Jensen: Narrative wise, we were always organically building to that [confrontation], but when we began the project, no, we didn’t realize we would be interviewing David Chaskin. He was scheduled to be at that Nightmare 2 reunion event in Florida that we show in the documentary, so there was hope that we could film the encounter there, but of course, Chaskin didn’t show up. We were deflated and had no idea how we’d conclude our film. 

Chimienti: We were in a tough spot. Mark had these unresolved issues and was still trying to find solace. We had ideas of what we would end the film with, but it all depended on where his story landed. We worked really hard to make the face-to-face meeting happen, but if it hadn’t, we would’ve retained faith in the story itself, as sappy as that sounds.

Jensen: Once the meeting was confirmed and scheduled to take place at Chaskin’s house in upstate New York, we showed up early to shoot a solo interview, to get his side of the story without having Mark in the room. The plan was to then bring Mark in and record their face-to-face meeting as it occurred. Keep in mind that this was in January and it was freezing and we had to keep Mark hanging out in the car while we set up our cameras and lights and spoke with Chaskin. It was like an hour-and-a-half interview, but in the middle of all that, a hail storm hit, and we had to stop recording and wait it out.

Now it’s been three or four hours and Mark is still waiting outside in the car. The tension is brewing. We then bring in Mark for this face-to-face encounter that’s been thirty years in the making. We have them sit down, they start speaking, and once we get to the meat of their conflict, our tape runs out. Chaskin and Mark are asking each other some pretty incendiary questions and then bam: we have to stop recording and change tapes.

Chimienti: They had to sit there, glaring at each other.

Jensen: Exactly, for about three minutes. It was tense. We had three cameras, one for each of the men and one for the master shot of the two of them in the same frame. 

Chimienti: But the entirety of the film shoot remained untraditional. Outside of that encounter, there were several instances where I would be holding the boom pole over my head while I’m interviewing someone and yelling at people to change the lights and Tyler is running around manning multiple cameras. We had to do things on-the-fly. The David Chaskin interview was a little different because we could prepare for that, but almost everything else was a happy accident.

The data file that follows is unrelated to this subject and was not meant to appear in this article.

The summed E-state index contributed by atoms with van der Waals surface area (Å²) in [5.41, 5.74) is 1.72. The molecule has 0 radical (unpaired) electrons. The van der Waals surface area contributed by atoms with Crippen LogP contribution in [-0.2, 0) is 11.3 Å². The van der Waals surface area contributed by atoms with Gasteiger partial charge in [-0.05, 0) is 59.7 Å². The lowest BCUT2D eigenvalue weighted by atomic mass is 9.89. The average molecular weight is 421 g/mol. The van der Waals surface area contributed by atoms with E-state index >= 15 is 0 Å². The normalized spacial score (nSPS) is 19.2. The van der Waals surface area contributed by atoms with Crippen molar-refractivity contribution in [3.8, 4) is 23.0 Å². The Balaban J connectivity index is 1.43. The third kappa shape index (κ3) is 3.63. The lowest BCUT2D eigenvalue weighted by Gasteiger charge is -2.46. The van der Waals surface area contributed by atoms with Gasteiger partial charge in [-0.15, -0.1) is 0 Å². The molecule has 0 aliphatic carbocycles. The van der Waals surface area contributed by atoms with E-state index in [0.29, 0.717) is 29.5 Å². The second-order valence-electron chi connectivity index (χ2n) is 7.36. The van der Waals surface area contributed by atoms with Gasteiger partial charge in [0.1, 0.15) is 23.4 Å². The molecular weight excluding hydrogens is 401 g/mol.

Filmmaker: What kind of archival research was done on the project? You dig deep to find the unending ephemera of Freddy merchandise (pinball machines, clothes, records, hotlines), but you’re also presenting the larger American culture of 1985, a time when President Regan literally namedropped A Nightmare on Elm Street in one of his speeches to attack the leftist opposition.

Chimienti: We have a friend, Leo Herrera, who is an LGBT historian, and he had been working on his own project called Fathers, a piece that encompasses historical footage pertaining to the gay community. We asked Leo for help and he was able to assess the things we needed and help us locate accordingly. We found that it’s not easy to find some of this stuff from the 1980s. If you step into the 1990s, however there’s an abundance of footage, especially when it pertains to events on the political spectrum. But for Tyler and I, working on a documentary very much about the 1980s, we were often left with radio recordings to work off of. 

It was important to capture the decade’s conservative side, as that’s something society has forgotten about as it continues to be blinded by nostalgia for the era’s movies and toys and cartoons and water slides and other cool shit from back then. We’ve forgotten about the conservative movement that infiltrated our government and harshly colored the landscape gay people were living in.

Jensen: I’d venture to say that it was due to those conservative times that these slasher movies struck a chord. A lot of people thought, “fuck all of this. I’m going to go watch something horrific that would be rejected by the people in power.”